The most common discussed materials are ABS or PBT plastic. ABS is the most common keycap material on all types of keyboards. ABS is the one that tends to get shiny in a shorter period of time. But even within the two categories, there are differing levels of quality. PBT is usually more expensive, but you can get cheap and poor quality, or high quality in either material.

PBT has a bit more texture, to most opinions as well, which many enthusiasts prefer. It is generally thought to have a less jarring sound when typed on, but ABS can have the same property if you get a thicker ABS keycap as opposed to the more common ones.

This is not to mention stylistic questions like:

  • Doubleshot – two color keycaps, often used to mix a solid color on the top with transparency on the sides for backlit keys
  • Backlit keys
  • Side or top printing of the legends
  • Printing…Laser Etched, Dye Sublimation, or Pad Printing as the way to label the keys…or….do you need legens on the keys at all…some people like all blanks
  • Profiles…the shape of the key.

So many choices. In the end, I’m not buying the most expensive PBT, but I have, on the keyboards I use regularly, replaced the keys with PBT because I like the benefits. Even on the inexpensive budget keyboard I just bought, I switched out the keycaps for an inexpensive PBT set on sale. Still feels better than the originals.

My only problem is specialty keys. For example, it seems like no one makes PBT keycaps with the media markings on the function keys. I rarely use the function keys on my keyboard, having them show the traditional media options instead would be useful. I guess I’ll just have to remember which is which.

In case you are just getting started, like me, here are some brands I have experimented with, with a few examples as of publish date that were on sale.

Review: The Keychron C3 Pro Keyboard- A Value Priced Mechanical Keyboard

 

I have a problem. I keep buying mechanical keyboards. I only have one set of hands, and I don’t type with my feet, so why do I keep buying new ones? Partially because I’m hard on my keyboards. I gave up on non-mechanical keyboards years ago, but I didn’t buy really expensive ones. I bought a moderately priced ones. And I keep looking for new options in that. The pictures you see are the Keychron C3 Pro Keyboard. This particular model, an Amazon exclusive, retails for more, but I was able to get it for $29.99 on sale, which made it worth a try. I’m typing this post on it right now.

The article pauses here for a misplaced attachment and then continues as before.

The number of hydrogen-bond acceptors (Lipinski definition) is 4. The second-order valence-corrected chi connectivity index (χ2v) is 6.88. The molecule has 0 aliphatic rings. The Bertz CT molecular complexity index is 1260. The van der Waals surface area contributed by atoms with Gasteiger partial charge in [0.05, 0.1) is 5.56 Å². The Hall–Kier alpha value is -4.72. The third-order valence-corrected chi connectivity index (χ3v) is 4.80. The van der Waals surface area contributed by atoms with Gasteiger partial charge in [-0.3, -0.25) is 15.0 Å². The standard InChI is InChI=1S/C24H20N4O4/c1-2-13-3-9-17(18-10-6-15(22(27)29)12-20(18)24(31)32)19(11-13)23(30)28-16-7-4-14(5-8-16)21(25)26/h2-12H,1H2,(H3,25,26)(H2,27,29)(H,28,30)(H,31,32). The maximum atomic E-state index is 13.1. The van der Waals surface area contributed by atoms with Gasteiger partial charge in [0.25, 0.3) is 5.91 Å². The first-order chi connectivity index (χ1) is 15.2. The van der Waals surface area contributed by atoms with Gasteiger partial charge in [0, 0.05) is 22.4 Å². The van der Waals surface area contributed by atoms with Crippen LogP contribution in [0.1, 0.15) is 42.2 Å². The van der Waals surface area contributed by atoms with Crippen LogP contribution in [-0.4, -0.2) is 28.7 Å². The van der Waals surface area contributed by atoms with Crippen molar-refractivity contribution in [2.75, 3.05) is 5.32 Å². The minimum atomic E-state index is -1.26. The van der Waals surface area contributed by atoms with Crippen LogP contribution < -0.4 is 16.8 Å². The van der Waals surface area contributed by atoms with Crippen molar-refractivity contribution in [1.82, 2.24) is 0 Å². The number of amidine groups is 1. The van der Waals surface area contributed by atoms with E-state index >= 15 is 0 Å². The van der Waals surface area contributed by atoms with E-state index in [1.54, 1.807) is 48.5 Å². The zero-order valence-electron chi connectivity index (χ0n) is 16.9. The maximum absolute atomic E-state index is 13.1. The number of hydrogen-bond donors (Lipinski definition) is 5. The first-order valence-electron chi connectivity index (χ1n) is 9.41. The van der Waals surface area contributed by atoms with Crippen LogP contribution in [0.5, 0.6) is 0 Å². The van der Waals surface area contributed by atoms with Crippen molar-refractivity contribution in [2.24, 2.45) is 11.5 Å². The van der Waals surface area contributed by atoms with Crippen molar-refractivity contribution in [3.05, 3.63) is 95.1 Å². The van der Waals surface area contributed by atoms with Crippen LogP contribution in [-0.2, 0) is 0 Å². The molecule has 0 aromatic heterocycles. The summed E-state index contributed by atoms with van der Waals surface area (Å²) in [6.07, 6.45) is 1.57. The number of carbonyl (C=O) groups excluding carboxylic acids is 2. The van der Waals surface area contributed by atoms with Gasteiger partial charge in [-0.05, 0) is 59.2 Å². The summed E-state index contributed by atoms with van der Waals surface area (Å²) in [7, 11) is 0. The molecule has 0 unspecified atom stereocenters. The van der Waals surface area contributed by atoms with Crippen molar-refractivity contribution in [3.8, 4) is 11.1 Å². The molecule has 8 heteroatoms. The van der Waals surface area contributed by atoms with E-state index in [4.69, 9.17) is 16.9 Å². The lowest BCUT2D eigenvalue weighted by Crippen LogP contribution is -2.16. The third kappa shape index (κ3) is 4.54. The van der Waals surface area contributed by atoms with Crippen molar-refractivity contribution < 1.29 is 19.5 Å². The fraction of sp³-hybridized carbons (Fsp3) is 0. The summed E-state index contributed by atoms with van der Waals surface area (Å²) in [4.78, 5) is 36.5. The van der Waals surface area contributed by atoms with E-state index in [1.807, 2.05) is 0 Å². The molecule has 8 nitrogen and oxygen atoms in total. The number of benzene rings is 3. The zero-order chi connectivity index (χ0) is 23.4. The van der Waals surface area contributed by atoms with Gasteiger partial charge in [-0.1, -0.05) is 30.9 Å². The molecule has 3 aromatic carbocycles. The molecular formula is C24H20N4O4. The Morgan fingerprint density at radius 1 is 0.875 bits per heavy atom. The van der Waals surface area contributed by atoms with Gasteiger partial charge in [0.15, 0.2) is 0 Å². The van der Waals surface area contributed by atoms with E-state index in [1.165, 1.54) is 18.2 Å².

The keyboard comes in two switch varieties, red and brown. It offers a red backlight. The keycaps are replaceable, but the switches are not. Keychron makes plenty of keyboards that allow you to swap the switches as well. It is well-built for a budget keyboard, and neither version is overly loud, something people tend to comment on with these keyboards. It has many of the features a more expensive keyboard would.

I’m clearly not a keyboard aficionado, despite my keyboard purchases. I have generally bought budget mechanical keyboards, there are too many color switches I don’t have an opinion on…I don’t know the lingo. The feature that interested me particularly is something called QMK/VIA. The feature allows reprogramming the mapping of the keyboard. Never use your Scroll Lock key? Turn it into a Mute button for Zoom. Build macros into the keyboard instead of software. Certainly an interesting thing to play with. With a few custom keycaps…you can repurpose keys you barely use.

There are upgraded models from Keychron, and competing models from other companies, but for the price and features, I doubt they can beat it…especially if you get it at $30.

Update: April 2024 – Keychron is now offering the C3 Pro in an RGB hot swappable variation for only $10 more than the regular price of the variation they originally released.

What To Know When Considering Switching To A Smart Lock